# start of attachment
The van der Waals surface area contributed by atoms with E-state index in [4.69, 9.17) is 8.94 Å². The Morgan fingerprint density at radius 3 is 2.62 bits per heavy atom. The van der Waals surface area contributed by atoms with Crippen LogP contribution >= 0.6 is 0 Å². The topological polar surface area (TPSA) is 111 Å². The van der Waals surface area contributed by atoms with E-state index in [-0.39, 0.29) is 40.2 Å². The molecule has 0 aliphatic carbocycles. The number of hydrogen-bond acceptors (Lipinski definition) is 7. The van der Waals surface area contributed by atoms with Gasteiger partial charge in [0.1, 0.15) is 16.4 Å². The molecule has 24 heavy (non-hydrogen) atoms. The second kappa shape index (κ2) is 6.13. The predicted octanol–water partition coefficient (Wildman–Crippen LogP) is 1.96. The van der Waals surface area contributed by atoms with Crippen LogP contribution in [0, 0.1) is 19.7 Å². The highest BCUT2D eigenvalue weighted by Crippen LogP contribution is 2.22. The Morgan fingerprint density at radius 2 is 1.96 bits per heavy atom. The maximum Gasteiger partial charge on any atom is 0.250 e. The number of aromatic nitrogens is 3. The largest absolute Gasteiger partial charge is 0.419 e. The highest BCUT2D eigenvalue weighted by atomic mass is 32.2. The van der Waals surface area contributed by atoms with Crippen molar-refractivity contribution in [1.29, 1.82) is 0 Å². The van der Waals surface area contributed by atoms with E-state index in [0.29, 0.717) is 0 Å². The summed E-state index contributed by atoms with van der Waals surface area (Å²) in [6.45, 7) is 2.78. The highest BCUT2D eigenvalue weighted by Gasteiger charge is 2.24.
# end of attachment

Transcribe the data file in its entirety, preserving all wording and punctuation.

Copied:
The van der Waals surface area contributed by atoms with E-state index in [4.69, 9.17) is 8.94 Å². The Morgan fingerprint density at radius 3 is 2.62 bits per heavy atom. The van der Waals surface area contributed by atoms with Crippen LogP contribution >= 0.6 is 0 Å². The topological polar surface area (TPSA) is 111 Å². The van der Waals surface area contributed by atoms with E-state index in [-0.39, 0.29) is 40.2 Å². The molecule has 0 aliphatic carbocycles. The number of hydrogen-bond acceptors (Lipinski definition) is 7. The van der Waals surface area contributed by atoms with Gasteiger partial charge in [0.1, 0.15) is 16.4 Å². The molecule has 24 heavy (non-hydrogen) atoms. The second kappa shape index (κ2) is 6.13. The predicted octanol–water partition coefficient (Wildman–Crippen LogP) is 1.96. The van der Waals surface area contributed by atoms with Crippen LogP contribution in [0, 0.1) is 19.7 Å². The highest BCUT2D eigenvalue weighted by Crippen LogP contribution is 2.22. The Morgan fingerprint density at radius 2 is 1.96 bits per heavy atom. The maximum Gasteiger partial charge on any atom is 0.250 e. The number of aromatic nitrogens is 3. The largest absolute Gasteiger partial charge is 0.419 e. The highest BCUT2D eigenvalue weighted by atomic mass is 32.2. The van der Waals surface area contributed by atoms with Crippen molar-refractivity contribution in [1.29, 1.82) is 0 Å². The van der Waals surface area contributed by atoms with E-state index in [0.29, 0.717) is 0 Å². The summed E-state index contributed by atoms with van der Waals surface area (Å²) in [6.45, 7) is 2.78. The highest BCUT2D eigenvalue weighted by Gasteiger charge is 2.24.